I have been thinking and reading a lot about what motivates lasting behavioral change. My pursuit is not entirely altruistic. Yes, I would love to be able to educate and encourage others, but this is also about me. I have stopped drinking Diet Dr. Pepper ("for good, this time") more times than I can count. I have gained and lost the same thirty pounds about every two years in my adult life. I think about all the things in my life that I have had enough willpower to accomplish (for example, getting a graduate degree, training and completing a sprint triathlon and half marathon) and I can't figure out why other things elude me.
Last week I stumbled upon a video called "Emotional Intelligence for Success" where a psychologist, David DeSteno, was talking about his research on why reason and perseverance aren't enough to ensure behavior change. (Insert picture of my mind being blown.) I spent the rest of the week reading everything I could get my hands on about his research and all of the other research that support his assertions.Simply put, the social emotions of gratitude, compassion, and pride have the evolutionary function of encouraging us to exert self-control and patience. Click To Tweet For our ancestors to survive they had to cooperate with each other. Cooperation requires the self-control of sometimes choosing to delay the fulfillment of your needs for the good of others. Turns out, when we are feeling these social emotions we aren't willing just to sacrifice for others, we are more motivated to sacrifice for our future selves. In other words, when I am feeling gratitude (for anything), I am more willing to put down that Diet Dr. Pepper.
There is a lot of research that supports this. Gratitude increases self-control. Compassion encourages perseverance. Pride (having a skill that others admire and value) makes you want to work hard to continue being valuable to others.
There are some really practical and easy ways you can focus on these three emotions. By keeping a gratitude journal, you get in the habit of appreciating the small things in life (someone holding the door for you, a coworker offering to help you clean up after a meeting). Mindfulness meditation for 10 minutes a day has been proven to increase compassion. You can also increase your compassion by practicing "perspective taking". Perspective taking is where you try to put yourself in someone else's shoes and see a situation from their point of view. Try to do this at least once a day. Pride can be cultivated by acknowledging your steps towards a goal, not just celebrating when the goal is achieved.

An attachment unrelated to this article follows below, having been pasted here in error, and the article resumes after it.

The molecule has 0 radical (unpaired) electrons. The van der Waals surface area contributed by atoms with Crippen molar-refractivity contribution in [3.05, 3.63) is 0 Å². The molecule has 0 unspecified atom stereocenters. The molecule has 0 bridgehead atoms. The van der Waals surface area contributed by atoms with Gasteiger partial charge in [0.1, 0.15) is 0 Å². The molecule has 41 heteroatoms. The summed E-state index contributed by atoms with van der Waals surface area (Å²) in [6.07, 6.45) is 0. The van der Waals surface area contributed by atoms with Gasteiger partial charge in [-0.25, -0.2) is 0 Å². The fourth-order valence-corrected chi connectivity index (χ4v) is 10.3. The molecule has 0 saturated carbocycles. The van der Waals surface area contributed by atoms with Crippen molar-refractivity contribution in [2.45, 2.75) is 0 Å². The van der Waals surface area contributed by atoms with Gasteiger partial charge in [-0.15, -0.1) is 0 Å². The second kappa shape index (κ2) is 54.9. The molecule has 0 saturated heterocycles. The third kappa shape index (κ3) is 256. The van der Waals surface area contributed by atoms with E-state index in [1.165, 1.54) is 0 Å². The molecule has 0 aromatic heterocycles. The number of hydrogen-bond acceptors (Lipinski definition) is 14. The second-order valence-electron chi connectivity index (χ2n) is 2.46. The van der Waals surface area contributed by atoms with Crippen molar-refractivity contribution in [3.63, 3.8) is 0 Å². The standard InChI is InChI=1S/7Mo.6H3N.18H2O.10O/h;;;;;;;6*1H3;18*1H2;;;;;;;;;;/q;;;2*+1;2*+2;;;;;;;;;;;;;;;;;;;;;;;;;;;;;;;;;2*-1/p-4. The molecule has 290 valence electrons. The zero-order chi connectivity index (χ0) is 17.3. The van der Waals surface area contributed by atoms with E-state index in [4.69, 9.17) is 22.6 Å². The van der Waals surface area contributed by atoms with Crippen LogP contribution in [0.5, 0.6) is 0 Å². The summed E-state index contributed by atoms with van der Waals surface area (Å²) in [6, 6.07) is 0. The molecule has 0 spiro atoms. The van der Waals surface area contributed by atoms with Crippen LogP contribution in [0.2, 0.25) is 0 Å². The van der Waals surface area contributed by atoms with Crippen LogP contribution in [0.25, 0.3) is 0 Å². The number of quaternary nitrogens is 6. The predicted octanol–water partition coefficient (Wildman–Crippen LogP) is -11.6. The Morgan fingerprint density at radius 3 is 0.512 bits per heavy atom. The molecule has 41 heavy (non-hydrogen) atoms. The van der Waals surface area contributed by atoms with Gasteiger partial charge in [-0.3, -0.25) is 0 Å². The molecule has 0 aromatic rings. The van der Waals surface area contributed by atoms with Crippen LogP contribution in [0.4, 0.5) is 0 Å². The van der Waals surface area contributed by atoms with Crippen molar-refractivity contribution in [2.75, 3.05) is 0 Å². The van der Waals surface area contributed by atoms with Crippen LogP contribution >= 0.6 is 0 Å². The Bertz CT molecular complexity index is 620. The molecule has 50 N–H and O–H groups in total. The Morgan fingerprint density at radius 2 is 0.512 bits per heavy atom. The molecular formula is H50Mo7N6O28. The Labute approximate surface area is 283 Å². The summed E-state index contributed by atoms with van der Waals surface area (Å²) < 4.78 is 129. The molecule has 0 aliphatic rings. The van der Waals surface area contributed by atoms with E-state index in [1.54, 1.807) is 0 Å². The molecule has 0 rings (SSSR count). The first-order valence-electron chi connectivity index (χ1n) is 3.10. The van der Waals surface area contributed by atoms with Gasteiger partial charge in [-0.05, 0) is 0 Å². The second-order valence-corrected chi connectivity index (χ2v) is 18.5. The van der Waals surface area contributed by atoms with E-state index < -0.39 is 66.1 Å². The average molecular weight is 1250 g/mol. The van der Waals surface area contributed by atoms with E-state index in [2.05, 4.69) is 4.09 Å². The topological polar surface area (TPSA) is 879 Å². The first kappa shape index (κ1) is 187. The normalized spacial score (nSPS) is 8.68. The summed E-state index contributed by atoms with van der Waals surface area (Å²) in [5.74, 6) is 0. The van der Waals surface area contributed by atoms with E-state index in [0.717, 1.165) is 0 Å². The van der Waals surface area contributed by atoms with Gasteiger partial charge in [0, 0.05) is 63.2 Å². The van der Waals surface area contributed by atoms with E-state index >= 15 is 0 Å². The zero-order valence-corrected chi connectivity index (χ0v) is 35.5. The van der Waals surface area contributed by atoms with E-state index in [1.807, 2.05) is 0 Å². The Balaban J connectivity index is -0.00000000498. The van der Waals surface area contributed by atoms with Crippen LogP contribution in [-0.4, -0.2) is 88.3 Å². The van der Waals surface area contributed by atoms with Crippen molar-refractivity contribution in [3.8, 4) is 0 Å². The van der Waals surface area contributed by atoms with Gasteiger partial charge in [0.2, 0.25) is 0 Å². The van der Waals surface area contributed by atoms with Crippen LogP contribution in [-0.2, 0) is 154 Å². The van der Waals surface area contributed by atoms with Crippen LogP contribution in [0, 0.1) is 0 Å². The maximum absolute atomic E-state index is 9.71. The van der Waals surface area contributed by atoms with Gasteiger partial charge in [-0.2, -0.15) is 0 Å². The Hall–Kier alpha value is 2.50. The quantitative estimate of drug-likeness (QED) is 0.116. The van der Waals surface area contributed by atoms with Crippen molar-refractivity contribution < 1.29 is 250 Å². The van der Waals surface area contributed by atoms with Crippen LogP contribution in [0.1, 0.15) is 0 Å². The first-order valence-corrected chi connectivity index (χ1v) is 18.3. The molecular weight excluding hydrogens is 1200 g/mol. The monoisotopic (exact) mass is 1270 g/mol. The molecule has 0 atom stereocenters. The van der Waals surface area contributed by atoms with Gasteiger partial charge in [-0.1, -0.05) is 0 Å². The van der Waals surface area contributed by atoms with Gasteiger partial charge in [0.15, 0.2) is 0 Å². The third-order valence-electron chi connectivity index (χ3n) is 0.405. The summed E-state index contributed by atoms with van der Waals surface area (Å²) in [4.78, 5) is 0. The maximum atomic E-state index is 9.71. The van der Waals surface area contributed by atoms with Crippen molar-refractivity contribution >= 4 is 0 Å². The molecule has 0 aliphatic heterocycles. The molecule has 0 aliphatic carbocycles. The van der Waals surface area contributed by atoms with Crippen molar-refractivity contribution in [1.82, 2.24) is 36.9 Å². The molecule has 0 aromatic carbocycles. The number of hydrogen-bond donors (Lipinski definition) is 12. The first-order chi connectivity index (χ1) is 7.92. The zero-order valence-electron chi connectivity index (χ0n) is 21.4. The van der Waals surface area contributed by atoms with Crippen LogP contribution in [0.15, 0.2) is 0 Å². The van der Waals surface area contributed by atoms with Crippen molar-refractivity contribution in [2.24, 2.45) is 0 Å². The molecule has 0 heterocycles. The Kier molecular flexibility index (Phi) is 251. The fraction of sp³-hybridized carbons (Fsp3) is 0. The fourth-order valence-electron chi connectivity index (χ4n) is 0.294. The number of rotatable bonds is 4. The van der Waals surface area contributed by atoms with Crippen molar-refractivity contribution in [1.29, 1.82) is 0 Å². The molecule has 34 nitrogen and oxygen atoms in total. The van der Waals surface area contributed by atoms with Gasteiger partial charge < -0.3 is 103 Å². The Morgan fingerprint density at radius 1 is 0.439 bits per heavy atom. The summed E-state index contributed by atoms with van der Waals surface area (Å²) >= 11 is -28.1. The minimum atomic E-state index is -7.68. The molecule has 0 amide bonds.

As I look back on my successes I realize that each of them was motivated by these social emotions. Completing my graduate degree was motivated by wanting to improve the effectiveness of the work I was doing with victims of family violence (compassion). I got up at the crack of dawn to drive from Winston-Salem to Chapel Hill for classes so that my friend, who had been so supportive to me, didn't have to drive alone (gratitude). I loved the feeling I got when I was able to contribute in a meaningful way to class discussions (pride). I trained for the races to support my sister who was doing it to mark her recovery from a head injury (compassion and gratitude). The more I trained the prouder I became of my efforts and my achievement (I started running at 40).
I've recently started keeping a gratitude journal again. I am feeling proud of the small successes each time I choose tea over soda. I am imaging the health of my future self-improved as I participate in the SAS sponsored sugar challenge this week. Let's see if focusing on these emotions can help me change what I desire in the first place rather than trying to fight a desire. I will let you know.